Denmark's 5 gigawatts of wind capacity can produce nearly 40 percent of the country's instantaneous electricity demand. That's the highest share of electricity generated by wind by any nation on Earth. Yet, according to GTM Research's latest report, Ancillary Services at the Grid Edge: Distributed Energy Resources in Denmark, prices for ancillary services, which help accommodate high penetrations of variable generation, have been kept in check.

At the windiest of times, Denmark's wind farms not only meet the country's electricity demand, but actually exceed it. In fact, Denmark’s interconnections with Germany, Norway and Sweden enable it to offload its excess wind. This interconnectedness also allows for the exchange of more than 3 gigawatts of bulk power, but also more than 400 megawatts in ancillary services.

According to the report, "improvements in wind forecasting, the addition of new interconnections to other balancing areas, and 15-minute energy markets appear to have mitigated the need for increased volumes of downward reserves and regulation."

The report notes that high wind penetration and increasingly open regulations create competition among wind forecasting, demand response, storage, and combined heat and power (CHP) solutions to maintain balance on Denmark's grid. This competition has reduced the cost of ancillary services and wind; however, increasing renewable penetration in Germany’s northern half may challenge these reductions as the potential for coincident peaking increases.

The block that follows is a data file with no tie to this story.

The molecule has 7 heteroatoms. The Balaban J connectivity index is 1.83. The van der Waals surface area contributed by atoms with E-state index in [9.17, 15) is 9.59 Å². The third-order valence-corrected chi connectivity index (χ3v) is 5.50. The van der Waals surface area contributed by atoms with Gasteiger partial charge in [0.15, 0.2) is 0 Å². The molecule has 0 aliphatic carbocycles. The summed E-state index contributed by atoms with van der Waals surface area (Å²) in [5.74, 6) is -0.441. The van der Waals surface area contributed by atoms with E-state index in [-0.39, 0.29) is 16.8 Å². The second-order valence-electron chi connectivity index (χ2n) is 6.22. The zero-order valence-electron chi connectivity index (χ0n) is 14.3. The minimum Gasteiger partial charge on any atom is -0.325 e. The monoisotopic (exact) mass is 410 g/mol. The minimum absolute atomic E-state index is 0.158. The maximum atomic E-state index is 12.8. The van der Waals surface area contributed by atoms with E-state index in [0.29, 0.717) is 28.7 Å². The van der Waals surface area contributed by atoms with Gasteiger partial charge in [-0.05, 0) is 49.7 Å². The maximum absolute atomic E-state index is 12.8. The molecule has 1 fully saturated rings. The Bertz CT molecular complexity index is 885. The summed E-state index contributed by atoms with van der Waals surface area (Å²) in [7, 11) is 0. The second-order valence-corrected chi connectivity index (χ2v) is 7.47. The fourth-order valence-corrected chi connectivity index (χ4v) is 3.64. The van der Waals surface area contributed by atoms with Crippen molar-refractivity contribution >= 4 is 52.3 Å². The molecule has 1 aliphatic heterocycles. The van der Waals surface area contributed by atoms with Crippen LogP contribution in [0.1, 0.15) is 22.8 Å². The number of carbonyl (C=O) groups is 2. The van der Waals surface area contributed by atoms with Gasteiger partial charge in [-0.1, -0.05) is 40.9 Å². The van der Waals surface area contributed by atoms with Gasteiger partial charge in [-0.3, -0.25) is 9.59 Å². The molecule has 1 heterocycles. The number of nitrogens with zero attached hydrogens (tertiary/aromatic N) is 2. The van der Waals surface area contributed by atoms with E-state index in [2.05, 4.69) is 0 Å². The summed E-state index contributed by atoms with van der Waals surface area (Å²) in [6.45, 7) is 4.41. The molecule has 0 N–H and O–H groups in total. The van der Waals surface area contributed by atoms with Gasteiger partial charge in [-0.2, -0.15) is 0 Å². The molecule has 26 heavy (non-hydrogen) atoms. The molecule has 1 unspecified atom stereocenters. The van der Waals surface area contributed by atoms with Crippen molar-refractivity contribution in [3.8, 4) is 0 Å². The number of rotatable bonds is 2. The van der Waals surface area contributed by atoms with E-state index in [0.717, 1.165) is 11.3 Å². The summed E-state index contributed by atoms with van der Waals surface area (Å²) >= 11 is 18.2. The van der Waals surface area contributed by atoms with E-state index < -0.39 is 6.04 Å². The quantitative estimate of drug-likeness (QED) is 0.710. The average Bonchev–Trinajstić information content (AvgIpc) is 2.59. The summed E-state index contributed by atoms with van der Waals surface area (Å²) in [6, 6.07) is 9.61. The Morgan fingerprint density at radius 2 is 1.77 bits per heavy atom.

Denmark drastically increased its penetration of CHP plants over the last two decades. As renewable penetration increased, these facilities began to be viewed as a contingency power source -- and this status has led to a drastic curtailment of their use. According to the report, the average load factor for CHP plants in Denmark is under 20 percent, down from 45 percent in 2000. Furthermore, 35 percent of the country's CHP plants have been retired since 2008 due to profitability issues.

The report is the first in a series analyzing the impact of variable generation on the electricity markets for ancillary services and how utilities and service providers are managing that variation.

With its high wind penetration, Denmark is an ongoing case study on a grid-edge future where intermittent renewables constitute a significant amount of generating capacity for a utility or even an entire nation.


To learn more about this report or the Ancillary Services series, download the brochure.